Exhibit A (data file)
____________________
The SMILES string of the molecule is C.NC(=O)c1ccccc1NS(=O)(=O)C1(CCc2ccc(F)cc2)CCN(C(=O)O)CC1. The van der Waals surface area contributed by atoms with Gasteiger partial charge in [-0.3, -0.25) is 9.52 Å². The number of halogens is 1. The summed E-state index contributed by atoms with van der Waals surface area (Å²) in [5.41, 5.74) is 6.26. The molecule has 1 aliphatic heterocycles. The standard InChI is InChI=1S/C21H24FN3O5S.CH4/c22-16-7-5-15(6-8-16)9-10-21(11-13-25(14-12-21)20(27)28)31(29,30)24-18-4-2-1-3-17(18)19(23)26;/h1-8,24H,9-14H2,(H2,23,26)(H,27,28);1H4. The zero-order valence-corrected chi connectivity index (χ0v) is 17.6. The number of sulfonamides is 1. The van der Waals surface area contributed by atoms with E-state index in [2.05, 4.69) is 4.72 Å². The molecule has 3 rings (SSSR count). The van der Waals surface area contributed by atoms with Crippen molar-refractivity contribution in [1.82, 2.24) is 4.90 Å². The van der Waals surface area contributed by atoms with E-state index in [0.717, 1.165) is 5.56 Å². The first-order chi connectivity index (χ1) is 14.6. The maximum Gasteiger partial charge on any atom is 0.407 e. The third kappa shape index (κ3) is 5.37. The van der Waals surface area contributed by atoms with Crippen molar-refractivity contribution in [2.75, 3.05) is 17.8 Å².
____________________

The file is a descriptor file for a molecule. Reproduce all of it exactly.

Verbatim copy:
The SMILES string of the molecule is C.NC(=O)c1ccccc1NS(=O)(=O)C1(CCc2ccc(F)cc2)CCN(C(=O)O)CC1. The van der Waals surface area contributed by atoms with Gasteiger partial charge in [-0.3, -0.25) is 9.52 Å². The number of halogens is 1. The summed E-state index contributed by atoms with van der Waals surface area (Å²) in [5.41, 5.74) is 6.26. The molecule has 1 aliphatic heterocycles. The standard InChI is InChI=1S/C21H24FN3O5S.CH4/c22-16-7-5-15(6-8-16)9-10-21(11-13-25(14-12-21)20(27)28)31(29,30)24-18-4-2-1-3-17(18)19(23)26;/h1-8,24H,9-14H2,(H2,23,26)(H,27,28);1H4. The zero-order valence-corrected chi connectivity index (χ0v) is 17.6. The number of sulfonamides is 1. The van der Waals surface area contributed by atoms with E-state index in [2.05, 4.69) is 4.72 Å². The molecule has 3 rings (SSSR count). The van der Waals surface area contributed by atoms with Crippen molar-refractivity contribution in [1.82, 2.24) is 4.90 Å². The van der Waals surface area contributed by atoms with E-state index in [0.717, 1.165) is 5.56 Å². The first-order chi connectivity index (χ1) is 14.6. The maximum Gasteiger partial charge on any atom is 0.407 e. The third kappa shape index (κ3) is 5.37. The van der Waals surface area contributed by atoms with Crippen molar-refractivity contribution in [2.75, 3.05) is 17.8 Å².